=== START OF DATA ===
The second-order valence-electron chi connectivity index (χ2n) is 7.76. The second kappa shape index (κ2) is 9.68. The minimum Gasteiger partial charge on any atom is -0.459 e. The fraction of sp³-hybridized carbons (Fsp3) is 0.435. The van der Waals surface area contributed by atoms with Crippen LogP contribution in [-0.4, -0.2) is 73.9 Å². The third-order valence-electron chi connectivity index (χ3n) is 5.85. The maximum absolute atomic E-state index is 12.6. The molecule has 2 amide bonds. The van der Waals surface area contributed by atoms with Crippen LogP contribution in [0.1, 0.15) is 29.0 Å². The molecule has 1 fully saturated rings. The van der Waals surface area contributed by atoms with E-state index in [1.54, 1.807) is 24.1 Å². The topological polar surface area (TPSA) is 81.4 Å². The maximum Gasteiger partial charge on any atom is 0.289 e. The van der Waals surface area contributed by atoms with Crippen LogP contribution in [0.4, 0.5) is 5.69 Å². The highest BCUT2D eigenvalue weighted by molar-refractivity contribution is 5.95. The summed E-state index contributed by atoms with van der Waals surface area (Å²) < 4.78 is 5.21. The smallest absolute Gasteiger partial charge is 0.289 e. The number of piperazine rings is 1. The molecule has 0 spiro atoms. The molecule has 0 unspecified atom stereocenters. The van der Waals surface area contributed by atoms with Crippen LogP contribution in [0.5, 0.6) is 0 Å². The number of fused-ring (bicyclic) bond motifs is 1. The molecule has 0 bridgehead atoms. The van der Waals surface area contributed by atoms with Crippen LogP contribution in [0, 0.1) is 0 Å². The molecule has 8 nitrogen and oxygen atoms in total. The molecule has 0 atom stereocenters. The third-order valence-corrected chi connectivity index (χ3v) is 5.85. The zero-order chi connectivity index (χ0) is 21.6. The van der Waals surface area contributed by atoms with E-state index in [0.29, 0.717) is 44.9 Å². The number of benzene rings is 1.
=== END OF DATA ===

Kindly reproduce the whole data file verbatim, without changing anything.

The second-order valence-electron chi connectivity index (χ2n) is 7.76. The second kappa shape index (κ2) is 9.68. The minimum Gasteiger partial charge on any atom is -0.459 e. The fraction of sp³-hybridized carbons (Fsp3) is 0.435. The van der Waals surface area contributed by atoms with Crippen LogP contribution in [-0.4, -0.2) is 73.9 Å². The third-order valence-electron chi connectivity index (χ3n) is 5.85. The maximum absolute atomic E-state index is 12.6. The molecule has 2 amide bonds. The van der Waals surface area contributed by atoms with Crippen LogP contribution in [0.1, 0.15) is 29.0 Å². The molecule has 1 fully saturated rings. The van der Waals surface area contributed by atoms with E-state index in [1.54, 1.807) is 24.1 Å². The topological polar surface area (TPSA) is 81.4 Å². The maximum Gasteiger partial charge on any atom is 0.289 e. The van der Waals surface area contributed by atoms with Crippen LogP contribution in [0.4, 0.5) is 5.69 Å². The highest BCUT2D eigenvalue weighted by molar-refractivity contribution is 5.95. The summed E-state index contributed by atoms with van der Waals surface area (Å²) < 4.78 is 5.21. The smallest absolute Gasteiger partial charge is 0.289 e. The number of piperazine rings is 1. The molecule has 0 spiro atoms. The molecule has 0 unspecified atom stereocenters. The van der Waals surface area contributed by atoms with Crippen LogP contribution in [0.5, 0.6) is 0 Å². The number of fused-ring (bicyclic) bond motifs is 1. The molecule has 0 bridgehead atoms. The van der Waals surface area contributed by atoms with Crippen LogP contribution in [0, 0.1) is 0 Å². The molecule has 8 nitrogen and oxygen atoms in total. The molecule has 0 atom stereocenters. The third-order valence-corrected chi connectivity index (χ3v) is 5.85. The zero-order chi connectivity index (χ0) is 21.6. The van der Waals surface area contributed by atoms with E-state index in [0.29, 0.717) is 44.9 Å². The number of benzene rings is 1.